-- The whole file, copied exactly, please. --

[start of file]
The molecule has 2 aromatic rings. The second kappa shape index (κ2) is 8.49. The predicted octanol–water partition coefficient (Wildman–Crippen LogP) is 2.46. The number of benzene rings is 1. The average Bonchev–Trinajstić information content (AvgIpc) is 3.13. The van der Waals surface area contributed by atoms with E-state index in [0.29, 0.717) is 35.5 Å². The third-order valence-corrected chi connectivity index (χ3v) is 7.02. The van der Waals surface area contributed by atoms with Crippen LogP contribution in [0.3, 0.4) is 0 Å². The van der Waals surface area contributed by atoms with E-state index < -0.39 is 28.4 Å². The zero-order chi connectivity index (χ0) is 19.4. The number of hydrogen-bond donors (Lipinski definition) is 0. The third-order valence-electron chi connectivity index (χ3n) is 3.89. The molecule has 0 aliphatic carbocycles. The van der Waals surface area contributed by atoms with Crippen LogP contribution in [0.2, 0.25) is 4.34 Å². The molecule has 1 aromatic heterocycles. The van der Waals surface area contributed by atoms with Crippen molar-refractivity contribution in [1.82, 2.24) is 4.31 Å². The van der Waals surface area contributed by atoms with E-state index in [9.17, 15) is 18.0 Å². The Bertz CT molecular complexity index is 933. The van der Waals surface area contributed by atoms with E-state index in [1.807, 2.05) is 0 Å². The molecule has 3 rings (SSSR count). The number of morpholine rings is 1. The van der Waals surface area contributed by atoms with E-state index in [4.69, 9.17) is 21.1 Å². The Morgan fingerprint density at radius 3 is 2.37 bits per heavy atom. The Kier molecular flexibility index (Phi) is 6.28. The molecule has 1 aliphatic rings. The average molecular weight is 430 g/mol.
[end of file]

The molecule has 2 aromatic rings. The second kappa shape index (κ2) is 8.49. The predicted octanol–water partition coefficient (Wildman–Crippen LogP) is 2.46. The number of benzene rings is 1. The average Bonchev–Trinajstić information content (AvgIpc) is 3.13. The van der Waals surface area contributed by atoms with E-state index in [0.29, 0.717) is 35.5 Å². The third-order valence-corrected chi connectivity index (χ3v) is 7.02. The van der Waals surface area contributed by atoms with Crippen LogP contribution in [0.3, 0.4) is 0 Å². The van der Waals surface area contributed by atoms with E-state index < -0.39 is 28.4 Å². The zero-order chi connectivity index (χ0) is 19.4. The number of hydrogen-bond donors (Lipinski definition) is 0. The third-order valence-electron chi connectivity index (χ3n) is 3.89. The molecule has 0 aliphatic carbocycles. The van der Waals surface area contributed by atoms with Crippen LogP contribution in [0.2, 0.25) is 4.34 Å². The molecule has 1 aromatic heterocycles. The van der Waals surface area contributed by atoms with Crippen molar-refractivity contribution in [1.82, 2.24) is 4.31 Å². The van der Waals surface area contributed by atoms with E-state index in [9.17, 15) is 18.0 Å². The Bertz CT molecular complexity index is 933. The van der Waals surface area contributed by atoms with E-state index in [1.807, 2.05) is 0 Å². The molecule has 3 rings (SSSR count). The number of morpholine rings is 1. The van der Waals surface area contributed by atoms with E-state index in [4.69, 9.17) is 21.1 Å². The Morgan fingerprint density at radius 3 is 2.37 bits per heavy atom. The Kier molecular flexibility index (Phi) is 6.28. The molecule has 1 aliphatic rings. The average molecular weight is 430 g/mol.